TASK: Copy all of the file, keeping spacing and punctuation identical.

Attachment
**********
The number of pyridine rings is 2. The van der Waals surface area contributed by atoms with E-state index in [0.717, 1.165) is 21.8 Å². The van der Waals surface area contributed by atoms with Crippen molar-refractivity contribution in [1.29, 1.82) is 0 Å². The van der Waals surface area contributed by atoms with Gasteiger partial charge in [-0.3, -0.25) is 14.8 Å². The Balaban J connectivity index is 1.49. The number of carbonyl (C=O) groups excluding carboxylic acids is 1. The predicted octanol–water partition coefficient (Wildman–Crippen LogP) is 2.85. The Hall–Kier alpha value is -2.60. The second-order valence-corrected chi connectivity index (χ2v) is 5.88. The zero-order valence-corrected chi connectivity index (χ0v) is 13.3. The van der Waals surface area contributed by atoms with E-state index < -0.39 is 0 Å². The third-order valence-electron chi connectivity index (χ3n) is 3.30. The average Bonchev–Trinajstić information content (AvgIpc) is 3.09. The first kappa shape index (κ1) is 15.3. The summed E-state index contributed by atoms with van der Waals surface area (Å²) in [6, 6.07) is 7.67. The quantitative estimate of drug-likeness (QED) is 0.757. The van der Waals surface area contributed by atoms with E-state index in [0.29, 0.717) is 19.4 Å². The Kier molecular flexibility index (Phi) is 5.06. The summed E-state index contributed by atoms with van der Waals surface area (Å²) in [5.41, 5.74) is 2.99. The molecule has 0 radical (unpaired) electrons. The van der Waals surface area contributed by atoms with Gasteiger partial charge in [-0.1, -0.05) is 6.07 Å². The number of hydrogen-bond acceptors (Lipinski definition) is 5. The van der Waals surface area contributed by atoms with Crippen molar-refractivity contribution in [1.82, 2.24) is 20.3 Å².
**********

The number of pyridine rings is 2. The van der Waals surface area contributed by atoms with E-state index in [0.717, 1.165) is 21.8 Å². The van der Waals surface area contributed by atoms with Crippen molar-refractivity contribution in [1.29, 1.82) is 0 Å². The van der Waals surface area contributed by atoms with Gasteiger partial charge in [-0.3, -0.25) is 14.8 Å². The Balaban J connectivity index is 1.49. The number of carbonyl (C=O) groups excluding carboxylic acids is 1. The predicted octanol–water partition coefficient (Wildman–Crippen LogP) is 2.85. The Hall–Kier alpha value is -2.60. The second-order valence-corrected chi connectivity index (χ2v) is 5.88. The zero-order valence-corrected chi connectivity index (χ0v) is 13.3. The van der Waals surface area contributed by atoms with E-state index < -0.39 is 0 Å². The third-order valence-electron chi connectivity index (χ3n) is 3.30. The average Bonchev–Trinajstić information content (AvgIpc) is 3.09. The first kappa shape index (κ1) is 15.3. The summed E-state index contributed by atoms with van der Waals surface area (Å²) in [6, 6.07) is 7.67. The quantitative estimate of drug-likeness (QED) is 0.757. The van der Waals surface area contributed by atoms with E-state index in [0.29, 0.717) is 19.4 Å². The Kier molecular flexibility index (Phi) is 5.06. The summed E-state index contributed by atoms with van der Waals surface area (Å²) in [5.41, 5.74) is 2.99. The molecule has 0 radical (unpaired) electrons. The van der Waals surface area contributed by atoms with Gasteiger partial charge in [-0.1, -0.05) is 6.07 Å². The number of hydrogen-bond acceptors (Lipinski definition) is 5. The van der Waals surface area contributed by atoms with Crippen molar-refractivity contribution in [1.82, 2.24) is 20.3 Å².